Wednesday, September 2, 2015

Administrators Must Choose

Classroom teachers are experiencing the effects of reformsterism to widely varying degrees. In some classrooms, data fetishism, aligning to the standards, and chasing test scores create a powerful cacophony that drowns out actual attempts to educate students. In other classrooms, education remains the main focus and the sturm and drang of education reforminess remain a background, like stray dogs playing in the garbage cans out behind the school.

What makes the difference?

Not state or federal policy. Not the Big Standardized Test. Not even the wise arguments of thinky tanks and bloggers.


It's an administrator who says, "Just do your job well. I've got your back." Or it's an administrator who says, "If it's Tuesday, you'd better be on page twelve, paragraph six of the content delivery script."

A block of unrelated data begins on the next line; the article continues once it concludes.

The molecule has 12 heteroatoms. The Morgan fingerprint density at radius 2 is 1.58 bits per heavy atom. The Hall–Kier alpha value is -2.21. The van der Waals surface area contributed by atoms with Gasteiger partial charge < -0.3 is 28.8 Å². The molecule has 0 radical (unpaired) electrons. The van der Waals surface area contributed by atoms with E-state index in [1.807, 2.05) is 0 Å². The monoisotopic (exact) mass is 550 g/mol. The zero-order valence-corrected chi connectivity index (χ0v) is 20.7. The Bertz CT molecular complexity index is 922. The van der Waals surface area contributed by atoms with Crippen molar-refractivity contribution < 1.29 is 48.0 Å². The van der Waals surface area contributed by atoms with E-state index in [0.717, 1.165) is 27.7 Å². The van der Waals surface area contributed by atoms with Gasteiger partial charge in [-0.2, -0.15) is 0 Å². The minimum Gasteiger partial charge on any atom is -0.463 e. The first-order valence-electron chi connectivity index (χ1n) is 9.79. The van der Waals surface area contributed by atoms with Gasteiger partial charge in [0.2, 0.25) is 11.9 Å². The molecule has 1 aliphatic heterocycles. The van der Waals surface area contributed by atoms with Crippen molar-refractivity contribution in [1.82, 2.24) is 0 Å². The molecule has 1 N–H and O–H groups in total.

The administrator's role has change over the past fifteen years. Under No Child Left Behind, many administrators just stalled for time. In many schools, the opening staff meeting was built around the phrase, "Let's just get through this year..." The year-by-year series-of-bandaids approach made sense then. Everyone knew that NCLB could not last, that the requirement that 100% of students be above average would either have to be averted or it would crash the whole system. Either way, something new would happen. "Sooner or later this has to go away," the reasoning went, "so let's just hold on and hope that day comes tomorrow."

But under the Obama-Duncan Common Core banner, the end game has been less clear, even as the choice has become clearer.